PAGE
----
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Interview with Hanya Holm

Author: Hanya Holm; Marcia B Siegel
Publisher: 1973.
Edition/Format:   Audiobook on Cassette : Cassette recording : EnglishView all editions and formats
Database:WorldCat
Summary:
Side A, ca. 45 min. [Begins abruptly.] Hanya Holm speaks about how she came to study with Mary [Wigman]; the cooperative relationship between Wigman and her students; [Rudolf von] Laban's focus on theory rather than experience; dance as an expression of the inner life; whether modern dance today contains this essence; the relationship of physical movement to the expression of emotion; the technique taught by Wigman;
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Details

Named Person: Hanya Holm; Mary Wigman
Material Type: Audio book, etc.
Document Type: Sound Recording
All Authors / Contributors: Hanya Holm; Marcia B Siegel
OCLC Number: 54894796
Notes: Interview with Hanya Holm conducted by Marcia B. Siegel on Oct. 6, 1973, probably in New York City.
Description: 1 sound cassette (ca. 90 min.)

Abstract:

Side A, ca. 45 min. [Begins abruptly.] Hanya Holm speaks about how she came to study with Mary [Wigman]; the cooperative relationship between Wigman and her students; [Rudolf von] Laban's focus on theory rather than experience; dance as an expression of the inner life; whether modern dance today contains this essence; the relationship of physical movement to the expression of emotion; the technique taught by Wigman; her teaching methods; more on the cooperative relationship between Wigman, Holm, and Wigman's other students; Wigman as a person; their lifelong friendship; Wigman's funeral; the rich cultural life in Dresden; distinguishing between moving and dancing; Holm's dislike of literalness [ends abruptly].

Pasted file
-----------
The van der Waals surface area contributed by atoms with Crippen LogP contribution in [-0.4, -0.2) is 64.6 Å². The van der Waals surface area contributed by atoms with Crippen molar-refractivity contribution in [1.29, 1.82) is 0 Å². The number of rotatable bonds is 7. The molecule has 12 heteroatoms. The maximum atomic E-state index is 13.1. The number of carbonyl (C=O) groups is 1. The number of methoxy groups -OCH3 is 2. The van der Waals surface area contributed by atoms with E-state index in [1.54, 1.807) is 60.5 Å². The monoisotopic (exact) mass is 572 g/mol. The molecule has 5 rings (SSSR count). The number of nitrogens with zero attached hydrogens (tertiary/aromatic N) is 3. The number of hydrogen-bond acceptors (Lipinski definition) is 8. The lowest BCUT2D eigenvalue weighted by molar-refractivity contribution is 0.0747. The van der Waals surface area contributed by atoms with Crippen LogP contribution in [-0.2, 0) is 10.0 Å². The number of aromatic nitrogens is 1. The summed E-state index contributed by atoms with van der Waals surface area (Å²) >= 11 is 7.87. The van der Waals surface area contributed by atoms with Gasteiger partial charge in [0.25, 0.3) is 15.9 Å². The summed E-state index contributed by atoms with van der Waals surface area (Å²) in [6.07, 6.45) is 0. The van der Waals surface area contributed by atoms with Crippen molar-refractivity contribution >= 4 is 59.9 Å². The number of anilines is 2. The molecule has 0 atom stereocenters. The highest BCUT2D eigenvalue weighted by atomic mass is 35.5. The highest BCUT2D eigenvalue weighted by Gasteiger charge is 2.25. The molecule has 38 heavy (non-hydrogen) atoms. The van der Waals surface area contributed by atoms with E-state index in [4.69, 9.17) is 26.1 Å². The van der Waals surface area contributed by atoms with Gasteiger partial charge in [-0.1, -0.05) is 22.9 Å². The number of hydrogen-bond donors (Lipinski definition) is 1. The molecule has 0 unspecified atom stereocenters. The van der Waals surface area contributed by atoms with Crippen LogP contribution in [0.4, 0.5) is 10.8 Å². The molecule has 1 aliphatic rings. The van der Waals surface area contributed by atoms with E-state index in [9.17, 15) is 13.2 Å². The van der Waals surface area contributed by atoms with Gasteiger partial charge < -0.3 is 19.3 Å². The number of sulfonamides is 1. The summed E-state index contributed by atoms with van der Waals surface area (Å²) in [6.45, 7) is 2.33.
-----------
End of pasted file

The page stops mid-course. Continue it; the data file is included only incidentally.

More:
Side B, ca. 45 min. [Begins abruptly.] Holm speaks about coming to the United States in 1931 to teach Wigman's technique; Holm's public distancing of herself from political issues in the United States and in Germany; Wigman's relationship with the Nazi government, including being labeled a degenerate artist [short gap]; Wigman's influence on her thinking; more on Wigman as a person and their relationship; the lack of films of Wigman's work; early audience and critical responses to Wigman's work; difficulty in achieving acceptance of Holm's own company in the United States; Holm's view that Wigman was a ground-breaking artist.

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Linked Data


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schema:description"Side B, ca. 45 min. [Begins abruptly.] Holm speaks about coming to the United States in 1931 to teach Wigman's technique; Holm's public distancing of herself from political issues in the United States and in Germany; Wigman's relationship with the Nazi government, including being labeled a degenerate artist [short gap]; Wigman's influence on her thinking; more on Wigman as a person and their relationship; the lack of films of Wigman's work; early audience and critical responses to Wigman's work; difficulty in achieving acceptance of Holm's own company in the United States; Holm's view that Wigman was a ground-breaking artist."
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